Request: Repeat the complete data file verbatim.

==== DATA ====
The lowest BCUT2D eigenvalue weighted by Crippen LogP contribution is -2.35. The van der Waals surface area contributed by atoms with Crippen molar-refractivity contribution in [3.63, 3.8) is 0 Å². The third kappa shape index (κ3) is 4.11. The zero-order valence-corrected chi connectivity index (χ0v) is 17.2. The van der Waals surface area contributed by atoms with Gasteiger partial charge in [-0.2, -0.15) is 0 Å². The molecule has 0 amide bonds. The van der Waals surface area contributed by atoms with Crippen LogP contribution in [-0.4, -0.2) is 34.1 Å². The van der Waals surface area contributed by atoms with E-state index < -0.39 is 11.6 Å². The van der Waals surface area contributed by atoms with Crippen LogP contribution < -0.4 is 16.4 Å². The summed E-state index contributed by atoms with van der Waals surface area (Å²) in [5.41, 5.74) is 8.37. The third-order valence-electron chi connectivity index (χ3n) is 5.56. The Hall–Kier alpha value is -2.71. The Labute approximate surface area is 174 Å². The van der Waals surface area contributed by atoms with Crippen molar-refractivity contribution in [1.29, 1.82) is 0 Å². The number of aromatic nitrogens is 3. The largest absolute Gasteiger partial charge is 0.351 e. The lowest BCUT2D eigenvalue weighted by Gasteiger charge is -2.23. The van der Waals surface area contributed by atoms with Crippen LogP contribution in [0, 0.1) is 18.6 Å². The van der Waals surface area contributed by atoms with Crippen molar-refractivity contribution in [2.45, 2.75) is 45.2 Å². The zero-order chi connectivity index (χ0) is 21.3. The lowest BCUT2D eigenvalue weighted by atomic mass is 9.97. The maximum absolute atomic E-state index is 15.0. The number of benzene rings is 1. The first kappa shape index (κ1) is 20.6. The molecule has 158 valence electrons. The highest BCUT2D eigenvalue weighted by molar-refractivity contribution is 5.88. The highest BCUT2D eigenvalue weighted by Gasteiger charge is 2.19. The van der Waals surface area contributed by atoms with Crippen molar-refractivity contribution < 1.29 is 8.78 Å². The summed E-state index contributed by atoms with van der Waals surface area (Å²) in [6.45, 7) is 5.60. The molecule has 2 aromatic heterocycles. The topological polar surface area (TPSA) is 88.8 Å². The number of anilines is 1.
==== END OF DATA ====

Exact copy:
The lowest BCUT2D eigenvalue weighted by Crippen LogP contribution is -2.35. The van der Waals surface area contributed by atoms with Crippen molar-refractivity contribution in [3.63, 3.8) is 0 Å². The third kappa shape index (κ3) is 4.11. The zero-order valence-corrected chi connectivity index (χ0v) is 17.2. The van der Waals surface area contributed by atoms with Gasteiger partial charge in [-0.2, -0.15) is 0 Å². The molecule has 0 amide bonds. The van der Waals surface area contributed by atoms with Crippen LogP contribution in [-0.4, -0.2) is 34.1 Å². The van der Waals surface area contributed by atoms with E-state index < -0.39 is 11.6 Å². The van der Waals surface area contributed by atoms with Crippen LogP contribution < -0.4 is 16.4 Å². The summed E-state index contributed by atoms with van der Waals surface area (Å²) in [5.41, 5.74) is 8.37. The third-order valence-electron chi connectivity index (χ3n) is 5.56. The Hall–Kier alpha value is -2.71. The Labute approximate surface area is 174 Å². The van der Waals surface area contributed by atoms with Crippen molar-refractivity contribution in [1.29, 1.82) is 0 Å². The number of aromatic nitrogens is 3. The largest absolute Gasteiger partial charge is 0.351 e. The lowest BCUT2D eigenvalue weighted by Gasteiger charge is -2.23. The van der Waals surface area contributed by atoms with Crippen LogP contribution in [0, 0.1) is 18.6 Å². The van der Waals surface area contributed by atoms with Crippen molar-refractivity contribution in [2.45, 2.75) is 45.2 Å². The zero-order chi connectivity index (χ0) is 21.3. The lowest BCUT2D eigenvalue weighted by atomic mass is 9.97. The maximum absolute atomic E-state index is 15.0. The number of benzene rings is 1. The first kappa shape index (κ1) is 20.6. The molecule has 158 valence electrons. The highest BCUT2D eigenvalue weighted by molar-refractivity contribution is 5.88. The highest BCUT2D eigenvalue weighted by Gasteiger charge is 2.19. The van der Waals surface area contributed by atoms with Crippen molar-refractivity contribution < 1.29 is 8.78 Å². The summed E-state index contributed by atoms with van der Waals surface area (Å²) in [6.45, 7) is 5.60. The molecule has 2 aromatic heterocycles. The topological polar surface area (TPSA) is 88.8 Å². The number of anilines is 1.